By Zac Richardson, Third Year Philosophy
On her second outing, Bristol’s Fenne Lily pushes her lyrical knack to ambitious heights, though the potential for brilliance is ultimately undercut by subpar production.
Breach is the second LP from Bristol based singer-songwriter, Fenne Lily. Nearly every track on the album has her taking a whispered deep dive into her childhood, self image, and toxic relationships over lo-fi acoustic guitar and the occasional fuzzy indie rock backing.
Largely written while isolating for a month in a rented room in Berlin, just before Covid hit, Breach has all of the suffocating details of introspection that comes with such isolation, culminating in an album that feels strangely apt for our present time.
Naturally, this is the kind of record that leans heavily on lyrical storytelling: ‘I gave up smoking when I was coughing up blood/And when I felt better again I took it straight back up.’
That’s the first line from the album’s closer, ‘Laundry and Jetlag,’ one of the record’s standout tracks. Breach is full of cutting one liners like this, that showcase some of the traps we all fall into again and again: toxic partners, self deception, and doubt.
Breach is full of cutting one liners that showcase some of the traps we all fall into again and again
Songs like ‘I Used to Hate My Body Now I Just Hate You’ and ‘Alapathy’ are chock-full of these and are some of the best parts of the album. Much like with projects from Sufjan Stevens, Julien Baker, or Nick Drake, you feel like you’ve gotten a window into Lily's head by the end of the album.
While this works well the majority of the time, there are a few tracks where it seems Fenne Lily’s song writing alone isn't quite able to carry the momentum. While there are some truly great moments across the tight 38 minute runtime, a boxy lo-fi sound and some occasionally underdeveloped instrumentals prevent the album from possessing quite the punch it should have.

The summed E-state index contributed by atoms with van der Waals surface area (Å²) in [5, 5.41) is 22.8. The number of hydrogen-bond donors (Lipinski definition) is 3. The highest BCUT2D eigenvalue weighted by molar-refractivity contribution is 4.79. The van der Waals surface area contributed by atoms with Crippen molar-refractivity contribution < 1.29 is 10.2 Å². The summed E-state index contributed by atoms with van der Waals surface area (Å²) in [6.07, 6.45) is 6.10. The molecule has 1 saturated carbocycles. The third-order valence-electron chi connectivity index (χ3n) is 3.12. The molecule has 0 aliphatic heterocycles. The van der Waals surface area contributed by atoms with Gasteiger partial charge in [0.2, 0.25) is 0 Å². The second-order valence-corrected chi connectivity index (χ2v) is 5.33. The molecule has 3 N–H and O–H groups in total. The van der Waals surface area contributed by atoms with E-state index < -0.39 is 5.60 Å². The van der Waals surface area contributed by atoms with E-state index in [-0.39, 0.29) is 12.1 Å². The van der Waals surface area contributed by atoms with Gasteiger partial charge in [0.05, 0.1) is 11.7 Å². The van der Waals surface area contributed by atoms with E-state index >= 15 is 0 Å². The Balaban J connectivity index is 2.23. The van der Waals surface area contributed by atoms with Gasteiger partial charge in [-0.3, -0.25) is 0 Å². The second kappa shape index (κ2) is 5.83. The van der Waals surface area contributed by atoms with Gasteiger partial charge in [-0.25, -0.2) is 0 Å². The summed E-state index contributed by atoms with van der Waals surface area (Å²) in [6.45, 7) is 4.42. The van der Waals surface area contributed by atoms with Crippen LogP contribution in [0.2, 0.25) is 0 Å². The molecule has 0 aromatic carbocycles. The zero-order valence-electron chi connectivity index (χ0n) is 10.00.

The production on Breach is flawed. Tracks which features a full band wind up sounding oddly hollow. Once again, this puts a lot of the focus on Lily's song writing to carry the album, but consistently low key, whisper thin delivery sometimes makes it difficult to make out just what she is singing about.
A track like ‘Elliot’ is a clear example of this: though featuring light strings, their lack of body makes them feel like an afterthought, rather than a whole new layer they could have potentially added to the track.
The production puts a lot of the focus on Lily's song writing to carry the album
Some of the shorter songs on the album feel underwhelming, in particular the 1:18 long ‘Blood Moon’ which feels as though it has a lot of potential, drawing you in, before ultimately failing to give itself time to get off the ground properly, ending up feeling somewhat unfinished.
That being said, the record is full of sharp, personal indie singer-songwriter tracks. Given that many of us are spending a whole lot more time in isolation than we may do in normal times, there’s a lot to be enjoyed from the shut-in solipsism of Breach.
Though the record takes a few listens to grow on you, with production that tragically renders it good rather than great, it is one of the best indie-folk projects to be released this year.
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Have you listened to Breach yet? If so, what do you make of it?